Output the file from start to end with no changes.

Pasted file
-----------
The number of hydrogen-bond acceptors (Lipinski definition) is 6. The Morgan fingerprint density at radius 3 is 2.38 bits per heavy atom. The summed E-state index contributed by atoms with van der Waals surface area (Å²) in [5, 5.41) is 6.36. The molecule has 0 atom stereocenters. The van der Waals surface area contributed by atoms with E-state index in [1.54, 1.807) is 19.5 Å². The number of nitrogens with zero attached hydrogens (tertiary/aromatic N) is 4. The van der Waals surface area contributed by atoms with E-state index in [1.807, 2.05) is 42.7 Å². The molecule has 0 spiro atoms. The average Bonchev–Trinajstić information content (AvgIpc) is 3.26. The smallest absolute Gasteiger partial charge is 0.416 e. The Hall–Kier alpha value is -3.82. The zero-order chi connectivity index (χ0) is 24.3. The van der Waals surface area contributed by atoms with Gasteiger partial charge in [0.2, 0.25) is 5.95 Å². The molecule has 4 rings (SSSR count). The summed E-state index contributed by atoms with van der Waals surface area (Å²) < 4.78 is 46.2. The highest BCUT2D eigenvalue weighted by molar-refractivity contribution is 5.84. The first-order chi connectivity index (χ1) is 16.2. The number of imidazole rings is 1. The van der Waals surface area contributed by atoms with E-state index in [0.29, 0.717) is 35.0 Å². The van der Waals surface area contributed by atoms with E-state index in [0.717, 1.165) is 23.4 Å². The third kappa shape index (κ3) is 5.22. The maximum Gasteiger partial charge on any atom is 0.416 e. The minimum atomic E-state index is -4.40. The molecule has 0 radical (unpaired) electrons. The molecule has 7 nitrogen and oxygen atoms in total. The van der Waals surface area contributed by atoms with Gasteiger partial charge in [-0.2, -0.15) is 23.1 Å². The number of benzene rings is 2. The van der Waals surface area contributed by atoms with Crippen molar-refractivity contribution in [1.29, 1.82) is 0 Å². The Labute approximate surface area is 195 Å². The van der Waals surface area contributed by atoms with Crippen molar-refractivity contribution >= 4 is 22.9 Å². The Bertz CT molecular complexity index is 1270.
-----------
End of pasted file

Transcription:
The number of hydrogen-bond acceptors (Lipinski definition) is 6. The Morgan fingerprint density at radius 3 is 2.38 bits per heavy atom. The summed E-state index contributed by atoms with van der Waals surface area (Å²) in [5, 5.41) is 6.36. The molecule has 0 atom stereocenters. The van der Waals surface area contributed by atoms with E-state index in [1.54, 1.807) is 19.5 Å². The number of nitrogens with zero attached hydrogens (tertiary/aromatic N) is 4. The van der Waals surface area contributed by atoms with E-state index in [1.807, 2.05) is 42.7 Å². The molecule has 0 spiro atoms. The average Bonchev–Trinajstić information content (AvgIpc) is 3.26. The smallest absolute Gasteiger partial charge is 0.416 e. The Hall–Kier alpha value is -3.82. The zero-order chi connectivity index (χ0) is 24.3. The van der Waals surface area contributed by atoms with Gasteiger partial charge in [0.2, 0.25) is 5.95 Å². The molecule has 4 rings (SSSR count). The summed E-state index contributed by atoms with van der Waals surface area (Å²) < 4.78 is 46.2. The highest BCUT2D eigenvalue weighted by molar-refractivity contribution is 5.84. The first-order chi connectivity index (χ1) is 16.2. The number of imidazole rings is 1. The van der Waals surface area contributed by atoms with E-state index in [0.29, 0.717) is 35.0 Å². The van der Waals surface area contributed by atoms with E-state index in [0.717, 1.165) is 23.4 Å². The third kappa shape index (κ3) is 5.22. The maximum Gasteiger partial charge on any atom is 0.416 e. The minimum atomic E-state index is -4.40. The molecule has 0 radical (unpaired) electrons. The molecule has 7 nitrogen and oxygen atoms in total. The van der Waals surface area contributed by atoms with Gasteiger partial charge in [-0.2, -0.15) is 23.1 Å². The number of benzene rings is 2. The van der Waals surface area contributed by atoms with Crippen molar-refractivity contribution in [1.29, 1.82) is 0 Å². The Labute approximate surface area is 195 Å². The van der Waals surface area contributed by atoms with Crippen molar-refractivity contribution >= 4 is 22.9 Å². The Bertz CT molecular complexity index is 1270.